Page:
The number of people worldwide aged 60 years and over will reach two billion by 2050 [1]. Most will be living in low or middle income countries (LMIC), where chronic diseases are already responsible for the majority of the total disease burden [2]. Chronic diseases tend to be age-dependent, and are particularly characterised by their contribution to years lived with disability [3, 4]. As the epidemiological and demographic transitions progress, health systems in LMIC will need increasingly to prioritise the prevention and control of these conditions, and manage their long-term consequences. Disability has been widely studied, particularly through the Global Burden of Disease Report; dependence, defined as 'the need for frequent human help or care beyond that habitually required by a healthy adult' [5], much less so. They are related phenomena, in that disability is the root cause of dependence; however, not all those with disability have needs for care. A recent report from the World Health Organisation (WHO) Global Burden of Disease project on the global prevalence of dependence acknowledged the relative lack of empirical data, particularly from LMIC [5]. Both disability levels and needs for care were inferred ultimately from diagnoses; the total population prevalence of dependence was estimated to be similar worldwide, varying from 4.4% to 5.1% by region, and was predicted to increase only marginally by 2050 [5]. Direct estimates from population-based surveys are limited mainly to older people in high income countries (HIC), with a prevalence ranging between 15% and 17% of those aged 65 and over [6].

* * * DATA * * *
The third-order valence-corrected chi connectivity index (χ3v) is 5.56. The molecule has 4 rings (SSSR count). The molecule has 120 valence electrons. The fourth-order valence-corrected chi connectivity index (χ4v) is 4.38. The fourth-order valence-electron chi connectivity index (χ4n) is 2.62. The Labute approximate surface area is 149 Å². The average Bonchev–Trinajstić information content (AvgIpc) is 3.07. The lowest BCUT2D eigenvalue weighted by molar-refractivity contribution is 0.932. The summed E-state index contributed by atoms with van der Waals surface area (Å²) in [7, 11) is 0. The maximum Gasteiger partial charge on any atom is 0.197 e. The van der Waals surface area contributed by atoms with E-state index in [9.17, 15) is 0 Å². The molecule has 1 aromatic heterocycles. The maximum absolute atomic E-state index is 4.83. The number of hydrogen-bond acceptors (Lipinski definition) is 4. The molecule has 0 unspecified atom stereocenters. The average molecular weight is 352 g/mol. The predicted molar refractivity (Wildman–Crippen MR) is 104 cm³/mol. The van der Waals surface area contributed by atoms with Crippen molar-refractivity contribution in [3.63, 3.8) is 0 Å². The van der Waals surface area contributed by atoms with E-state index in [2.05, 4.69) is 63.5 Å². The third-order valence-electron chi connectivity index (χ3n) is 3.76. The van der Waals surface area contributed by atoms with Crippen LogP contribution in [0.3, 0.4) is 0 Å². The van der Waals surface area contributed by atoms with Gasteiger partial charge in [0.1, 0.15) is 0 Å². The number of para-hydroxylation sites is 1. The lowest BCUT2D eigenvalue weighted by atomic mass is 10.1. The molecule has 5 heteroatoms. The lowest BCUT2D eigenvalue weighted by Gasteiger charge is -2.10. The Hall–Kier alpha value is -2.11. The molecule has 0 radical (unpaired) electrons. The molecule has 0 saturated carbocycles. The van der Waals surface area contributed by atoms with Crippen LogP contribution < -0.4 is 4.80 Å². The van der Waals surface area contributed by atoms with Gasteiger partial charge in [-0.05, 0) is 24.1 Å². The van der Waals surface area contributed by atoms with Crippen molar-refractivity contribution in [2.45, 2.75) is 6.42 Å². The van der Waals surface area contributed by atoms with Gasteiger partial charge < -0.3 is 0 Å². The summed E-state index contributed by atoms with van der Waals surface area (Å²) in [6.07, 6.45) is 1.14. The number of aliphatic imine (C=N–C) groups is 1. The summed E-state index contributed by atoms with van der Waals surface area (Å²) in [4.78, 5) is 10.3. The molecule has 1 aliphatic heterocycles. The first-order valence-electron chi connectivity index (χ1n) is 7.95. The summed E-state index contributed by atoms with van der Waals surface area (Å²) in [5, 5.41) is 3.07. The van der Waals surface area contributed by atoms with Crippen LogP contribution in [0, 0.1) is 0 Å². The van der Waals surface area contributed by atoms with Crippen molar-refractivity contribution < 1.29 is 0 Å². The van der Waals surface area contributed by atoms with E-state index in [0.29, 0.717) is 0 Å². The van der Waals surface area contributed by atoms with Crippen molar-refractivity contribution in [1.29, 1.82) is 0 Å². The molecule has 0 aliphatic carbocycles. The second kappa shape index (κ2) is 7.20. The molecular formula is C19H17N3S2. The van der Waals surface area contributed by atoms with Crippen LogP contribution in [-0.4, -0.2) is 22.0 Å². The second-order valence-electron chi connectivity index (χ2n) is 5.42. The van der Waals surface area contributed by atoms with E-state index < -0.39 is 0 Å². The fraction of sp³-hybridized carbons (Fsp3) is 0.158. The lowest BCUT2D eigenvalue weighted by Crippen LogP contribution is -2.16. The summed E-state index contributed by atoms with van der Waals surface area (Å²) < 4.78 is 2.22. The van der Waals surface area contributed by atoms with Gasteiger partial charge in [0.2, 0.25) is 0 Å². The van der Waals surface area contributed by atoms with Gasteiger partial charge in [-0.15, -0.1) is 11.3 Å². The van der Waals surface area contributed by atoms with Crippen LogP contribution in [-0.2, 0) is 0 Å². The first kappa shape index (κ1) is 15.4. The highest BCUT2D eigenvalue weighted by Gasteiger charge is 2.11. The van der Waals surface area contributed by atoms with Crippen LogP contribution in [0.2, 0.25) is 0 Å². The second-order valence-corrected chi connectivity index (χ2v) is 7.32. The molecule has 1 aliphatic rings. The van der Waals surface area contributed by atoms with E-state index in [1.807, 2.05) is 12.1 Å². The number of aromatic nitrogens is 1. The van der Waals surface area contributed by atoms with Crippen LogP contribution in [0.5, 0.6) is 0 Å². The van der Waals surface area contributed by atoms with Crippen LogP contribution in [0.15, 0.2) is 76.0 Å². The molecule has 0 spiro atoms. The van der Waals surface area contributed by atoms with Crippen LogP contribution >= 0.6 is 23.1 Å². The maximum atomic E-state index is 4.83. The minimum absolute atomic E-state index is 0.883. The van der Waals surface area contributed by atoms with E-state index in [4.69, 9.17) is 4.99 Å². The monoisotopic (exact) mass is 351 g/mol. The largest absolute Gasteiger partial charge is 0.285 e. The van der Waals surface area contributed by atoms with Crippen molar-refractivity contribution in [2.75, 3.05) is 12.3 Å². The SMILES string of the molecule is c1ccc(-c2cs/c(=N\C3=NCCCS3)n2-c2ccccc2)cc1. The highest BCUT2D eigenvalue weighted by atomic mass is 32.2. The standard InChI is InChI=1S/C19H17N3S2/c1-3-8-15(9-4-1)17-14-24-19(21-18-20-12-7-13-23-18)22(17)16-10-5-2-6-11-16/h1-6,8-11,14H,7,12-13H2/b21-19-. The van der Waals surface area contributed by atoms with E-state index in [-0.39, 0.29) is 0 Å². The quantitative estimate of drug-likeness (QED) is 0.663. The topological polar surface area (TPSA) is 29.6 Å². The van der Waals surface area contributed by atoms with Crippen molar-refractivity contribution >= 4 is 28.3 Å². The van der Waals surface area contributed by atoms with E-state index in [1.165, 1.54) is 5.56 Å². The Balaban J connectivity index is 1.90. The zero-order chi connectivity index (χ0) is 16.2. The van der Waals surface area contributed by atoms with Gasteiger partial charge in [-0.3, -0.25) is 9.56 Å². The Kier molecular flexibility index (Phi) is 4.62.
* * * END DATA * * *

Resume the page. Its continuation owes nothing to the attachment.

Dependence is an important, yet neglected topic in public health because of the significant consequences for the dependent person, their caregivers and wider society. The worldwide societal cost of dementia (a leading cause of dependence) was recently estimated as US$315 billion per year [7]. Informal care accounted for 56% of costs in low income countries, 42% in middle income countries, and 31% in high income countries [8]. In the USA, there are an estimated 44 million adult caregivers, two-thirds of whom care for a person aged 65 years or older [9]. The national economic value of informal caregiving was calculated as $196 billion in 1997, exceeding the combined national spending for formal home care and nursing home care [10]. Family and friends who provide care typically take pride in their role, and perceive many positives [11]. Nevertheless, according to various estimates, between 40% and 75% of carers of people with dementia have significant psychological morbidity [12, 13], and 15% to 32% meet diagnostic criteria for major depression [14]. In LMIC [15] levels of carer strain are as high as those in Europe [12] despite extended family care networks. However, the reliability and universality of the family care system in LMIC is overstated [16, 17]. Declining fertility rates, migration, the education of women and their increasing workforce participation limit the available pool of caregivers, and their willingness to take on this additional role. Social anthropologists have identified 'dependence anxiety' arising from the lack of a family to provide care in the event of deteriorating health, or fear of becoming a burden coupled with an expectation of inadequate support [18, 19]. Under these circumstances, recourse to charity, homelessness or admission to the public hostel for the indigent may be the only available options [20].